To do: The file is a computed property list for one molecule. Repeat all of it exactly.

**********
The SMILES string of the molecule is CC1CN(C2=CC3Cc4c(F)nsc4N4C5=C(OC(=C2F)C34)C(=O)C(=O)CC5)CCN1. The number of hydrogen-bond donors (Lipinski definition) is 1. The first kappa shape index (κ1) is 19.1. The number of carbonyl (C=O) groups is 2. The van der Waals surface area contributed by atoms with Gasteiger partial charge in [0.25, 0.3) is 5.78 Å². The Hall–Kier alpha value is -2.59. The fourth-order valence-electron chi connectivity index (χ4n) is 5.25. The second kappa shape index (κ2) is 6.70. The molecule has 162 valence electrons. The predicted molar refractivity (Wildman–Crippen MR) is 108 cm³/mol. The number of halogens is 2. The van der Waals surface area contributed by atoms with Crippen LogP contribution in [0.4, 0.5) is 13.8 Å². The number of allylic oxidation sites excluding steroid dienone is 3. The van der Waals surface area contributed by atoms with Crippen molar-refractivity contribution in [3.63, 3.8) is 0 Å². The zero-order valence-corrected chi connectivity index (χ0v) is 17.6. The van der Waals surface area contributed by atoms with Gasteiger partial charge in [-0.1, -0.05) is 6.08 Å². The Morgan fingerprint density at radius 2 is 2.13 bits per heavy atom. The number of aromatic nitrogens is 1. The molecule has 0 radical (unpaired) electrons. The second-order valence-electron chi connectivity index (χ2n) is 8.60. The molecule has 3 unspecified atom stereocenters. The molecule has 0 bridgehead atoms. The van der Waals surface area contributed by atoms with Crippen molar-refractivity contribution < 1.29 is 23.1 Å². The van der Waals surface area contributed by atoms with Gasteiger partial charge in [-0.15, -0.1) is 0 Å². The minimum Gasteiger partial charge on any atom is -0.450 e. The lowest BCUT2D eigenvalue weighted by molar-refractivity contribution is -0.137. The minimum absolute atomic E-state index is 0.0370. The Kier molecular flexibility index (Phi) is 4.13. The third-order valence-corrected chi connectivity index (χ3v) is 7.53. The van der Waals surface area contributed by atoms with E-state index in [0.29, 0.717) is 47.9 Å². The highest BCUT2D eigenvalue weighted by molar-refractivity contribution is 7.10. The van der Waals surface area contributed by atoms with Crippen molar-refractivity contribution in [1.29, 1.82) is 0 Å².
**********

The SMILES string of the molecule is CC1CN(C2=CC3Cc4c(F)nsc4N4C5=C(OC(=C2F)C34)C(=O)C(=O)CC5)CCN1. The number of hydrogen-bond donors (Lipinski definition) is 1. The first kappa shape index (κ1) is 19.1. The number of carbonyl (C=O) groups is 2. The van der Waals surface area contributed by atoms with Gasteiger partial charge in [0.25, 0.3) is 5.78 Å². The Hall–Kier alpha value is -2.59. The fourth-order valence-electron chi connectivity index (χ4n) is 5.25. The second kappa shape index (κ2) is 6.70. The molecule has 162 valence electrons. The predicted molar refractivity (Wildman–Crippen MR) is 108 cm³/mol. The number of halogens is 2. The van der Waals surface area contributed by atoms with Crippen LogP contribution in [0.4, 0.5) is 13.8 Å². The number of allylic oxidation sites excluding steroid dienone is 3. The van der Waals surface area contributed by atoms with Crippen molar-refractivity contribution in [3.63, 3.8) is 0 Å². The zero-order valence-corrected chi connectivity index (χ0v) is 17.6. The van der Waals surface area contributed by atoms with Gasteiger partial charge in [-0.1, -0.05) is 6.08 Å². The Morgan fingerprint density at radius 2 is 2.13 bits per heavy atom. The number of aromatic nitrogens is 1. The molecule has 0 radical (unpaired) electrons. The second-order valence-electron chi connectivity index (χ2n) is 8.60. The molecule has 3 unspecified atom stereocenters. The molecule has 0 bridgehead atoms. The van der Waals surface area contributed by atoms with Crippen molar-refractivity contribution < 1.29 is 23.1 Å². The van der Waals surface area contributed by atoms with Gasteiger partial charge in [-0.15, -0.1) is 0 Å². The minimum Gasteiger partial charge on any atom is -0.450 e. The lowest BCUT2D eigenvalue weighted by molar-refractivity contribution is -0.137. The minimum absolute atomic E-state index is 0.0370. The Kier molecular flexibility index (Phi) is 4.13. The third-order valence-corrected chi connectivity index (χ3v) is 7.53. The van der Waals surface area contributed by atoms with E-state index in [0.29, 0.717) is 47.9 Å². The highest BCUT2D eigenvalue weighted by molar-refractivity contribution is 7.10. The van der Waals surface area contributed by atoms with Crippen molar-refractivity contribution in [1.29, 1.82) is 0 Å².